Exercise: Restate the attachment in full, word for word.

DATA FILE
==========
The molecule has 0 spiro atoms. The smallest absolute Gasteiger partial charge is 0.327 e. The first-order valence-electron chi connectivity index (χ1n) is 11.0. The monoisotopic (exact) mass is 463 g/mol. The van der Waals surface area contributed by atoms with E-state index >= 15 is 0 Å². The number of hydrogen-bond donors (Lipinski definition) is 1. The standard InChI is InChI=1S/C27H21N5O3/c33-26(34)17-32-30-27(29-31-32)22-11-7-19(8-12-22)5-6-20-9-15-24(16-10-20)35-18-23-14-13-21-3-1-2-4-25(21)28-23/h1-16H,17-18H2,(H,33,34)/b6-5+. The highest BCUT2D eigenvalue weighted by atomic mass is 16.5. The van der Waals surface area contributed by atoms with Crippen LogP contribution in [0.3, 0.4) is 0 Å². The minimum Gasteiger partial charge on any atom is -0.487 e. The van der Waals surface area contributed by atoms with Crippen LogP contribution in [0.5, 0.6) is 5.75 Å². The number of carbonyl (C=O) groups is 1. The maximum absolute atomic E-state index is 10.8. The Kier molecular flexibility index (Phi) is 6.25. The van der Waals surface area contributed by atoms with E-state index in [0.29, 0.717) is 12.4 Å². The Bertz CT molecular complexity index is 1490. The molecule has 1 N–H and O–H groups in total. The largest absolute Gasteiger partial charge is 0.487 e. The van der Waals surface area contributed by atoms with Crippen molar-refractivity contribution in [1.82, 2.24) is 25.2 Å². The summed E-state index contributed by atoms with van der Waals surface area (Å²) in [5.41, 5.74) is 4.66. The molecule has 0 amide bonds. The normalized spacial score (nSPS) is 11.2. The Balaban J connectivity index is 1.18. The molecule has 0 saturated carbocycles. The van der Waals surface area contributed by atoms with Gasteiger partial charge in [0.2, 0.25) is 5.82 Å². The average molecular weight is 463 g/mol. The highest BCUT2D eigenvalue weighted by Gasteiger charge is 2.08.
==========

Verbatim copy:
The molecule has 0 spiro atoms. The smallest absolute Gasteiger partial charge is 0.327 e. The first-order valence-electron chi connectivity index (χ1n) is 11.0. The monoisotopic (exact) mass is 463 g/mol. The van der Waals surface area contributed by atoms with E-state index >= 15 is 0 Å². The number of hydrogen-bond donors (Lipinski definition) is 1. The standard InChI is InChI=1S/C27H21N5O3/c33-26(34)17-32-30-27(29-31-32)22-11-7-19(8-12-22)5-6-20-9-15-24(16-10-20)35-18-23-14-13-21-3-1-2-4-25(21)28-23/h1-16H,17-18H2,(H,33,34)/b6-5+. The highest BCUT2D eigenvalue weighted by atomic mass is 16.5. The van der Waals surface area contributed by atoms with Crippen LogP contribution in [0.3, 0.4) is 0 Å². The minimum Gasteiger partial charge on any atom is -0.487 e. The van der Waals surface area contributed by atoms with Crippen LogP contribution in [0.5, 0.6) is 5.75 Å². The number of carbonyl (C=O) groups is 1. The maximum absolute atomic E-state index is 10.8. The Kier molecular flexibility index (Phi) is 6.25. The van der Waals surface area contributed by atoms with E-state index in [0.29, 0.717) is 12.4 Å². The Bertz CT molecular complexity index is 1490. The molecule has 1 N–H and O–H groups in total. The largest absolute Gasteiger partial charge is 0.487 e. The van der Waals surface area contributed by atoms with Crippen molar-refractivity contribution in [1.82, 2.24) is 25.2 Å². The summed E-state index contributed by atoms with van der Waals surface area (Å²) in [5.41, 5.74) is 4.66. The molecule has 0 amide bonds. The normalized spacial score (nSPS) is 11.2. The Balaban J connectivity index is 1.18. The molecule has 0 saturated carbocycles. The van der Waals surface area contributed by atoms with Gasteiger partial charge in [0.2, 0.25) is 5.82 Å². The average molecular weight is 463 g/mol. The highest BCUT2D eigenvalue weighted by Gasteiger charge is 2.08.